Alice Dutton (nee Davenport)

I was born on 5 December 1923 in one of the two cottages nearest to the Chapel in Huxley (the cottage in which Alice was born is currently being completely renovated 2013). When I was 4, my family moved to a bungalow, ‘Rose Cottage’, on Tattenhall Road. It was on the canal side and opposite the Boneworks. My father worked for LN Jones at Aldersey Arms. We then moved into one of Crow’s Nest Cottages, the row of cottages behind the bungalow, near to the old Brickworks.

The image* below gives a fantastic aerial view of everything that Alice mentions – the family bungalow ‘Rose Cottage’ is clearly visible adjacent to the canal, as are ‘Crow’s Nest Cottages, which are located behind Alice’s early home and in the far left of this photograph. The extent of the Boneworks can be clearly seen on Tattenhall Road. In the immediate foreground is the old ‘Brickworks’.

A further photograph below, taken in June 1934, shows Alice aged 10 years on the canal, next to the family bungalow ‘Rose Cottage’. It also illustrates how Alice lived immediately opposite the Boneworks, its chimney being clearly visible. Alice is photographed with Phyllis who was a great friend to her mother and who worked at the Aldersey Arms Hotel.

‘Well Caught’ – snapshot taken at Tattenhall Road on Sunday, 17 June 1934

I couldn’t swim – I only went in once – that was all. My brothers tied a rope around me and onto the fence and that’s how I got in the canal. I didn’t like it.

The stench from the Boneworks – don’t mention it – I can smell it now. It always smelled, our bungalow was right opposite – it was worse in the summer months. There was a big manure heap with elephant manure from the zoo. It used to come in off the railway and was brought by a horse and cart and was dumped right in front of our bungalow. The bones came in the same way and they were all piled up (life at the Boneworks is also remembered in Philip Randles oral history).

My Uncle Frank worked at the Boneyard and he fell through the ‘Cracker Shed’ roof (the shed in which the bones were kept and where they were cracked). He was mending the roof but he fell and broke his arm; gangrene set in and he had to have his arm amputated to the shoulder. He didn’t work after that. Jellies were made at the Boneworks, except for being flavoured. It was a big concern with quite a lot of employees. There were also the ‘Barracks’, the tied cottages which were eventually signed over to the tenants who were living there. I did hear that on one day the tenants of the cottages were told to bring £1 to work and the deeds of the cottages were signed over to the them.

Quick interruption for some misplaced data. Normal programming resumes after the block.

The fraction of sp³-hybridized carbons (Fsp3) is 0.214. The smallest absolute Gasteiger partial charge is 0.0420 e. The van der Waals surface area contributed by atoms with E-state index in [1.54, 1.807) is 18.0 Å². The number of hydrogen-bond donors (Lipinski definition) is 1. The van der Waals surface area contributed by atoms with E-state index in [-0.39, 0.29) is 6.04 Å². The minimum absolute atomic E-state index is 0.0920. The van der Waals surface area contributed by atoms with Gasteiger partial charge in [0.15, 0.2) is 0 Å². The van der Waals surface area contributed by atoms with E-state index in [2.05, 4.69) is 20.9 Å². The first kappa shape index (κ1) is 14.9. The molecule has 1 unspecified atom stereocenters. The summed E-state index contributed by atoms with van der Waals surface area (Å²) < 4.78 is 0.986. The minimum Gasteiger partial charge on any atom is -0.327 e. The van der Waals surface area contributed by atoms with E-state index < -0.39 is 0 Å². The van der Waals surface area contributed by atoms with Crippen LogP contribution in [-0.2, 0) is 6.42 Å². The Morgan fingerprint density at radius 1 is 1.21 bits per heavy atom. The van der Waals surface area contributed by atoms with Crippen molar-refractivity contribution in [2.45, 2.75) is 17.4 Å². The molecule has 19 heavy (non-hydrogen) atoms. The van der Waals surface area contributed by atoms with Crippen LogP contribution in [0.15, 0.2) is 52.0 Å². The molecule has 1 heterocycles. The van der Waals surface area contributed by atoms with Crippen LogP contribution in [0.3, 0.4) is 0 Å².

A further image of the Boneworks with ‘Rose Cottage’ in the foreground – the Boneworks was central to family life

I went to the National School on the High Street. Miss Edwards, who was the school mistress and who was only 18 when she started at the school, lived on Burwardsley Road next to Hope House. She taught my Grandfather, my father, my brother and myself. My sons and daughter also went to the school. There was a bell on the outside of the building and the first bell in the morning was rung at about 8.50-8.55am followed by the second bell just before 9.00am. You were late if you didn’t get in before that second bell. There was no Assembly because we didn’t have a Hall but the Vicar came into school every week because it was a Church School – I remember the Rev. Colston.

My Grandfather asked me where I sat in the classroom and I told him that I was seated at the desk by the door that goes into the playground – there were two big yards at the back. He told me to look at the stone windowsill where I would see a ‘V’. Apparently the Headmaster threw a slate at my Grandfather which missed him but took a ‘V’ shaped chunk out of the windowsill. He was right, it was there.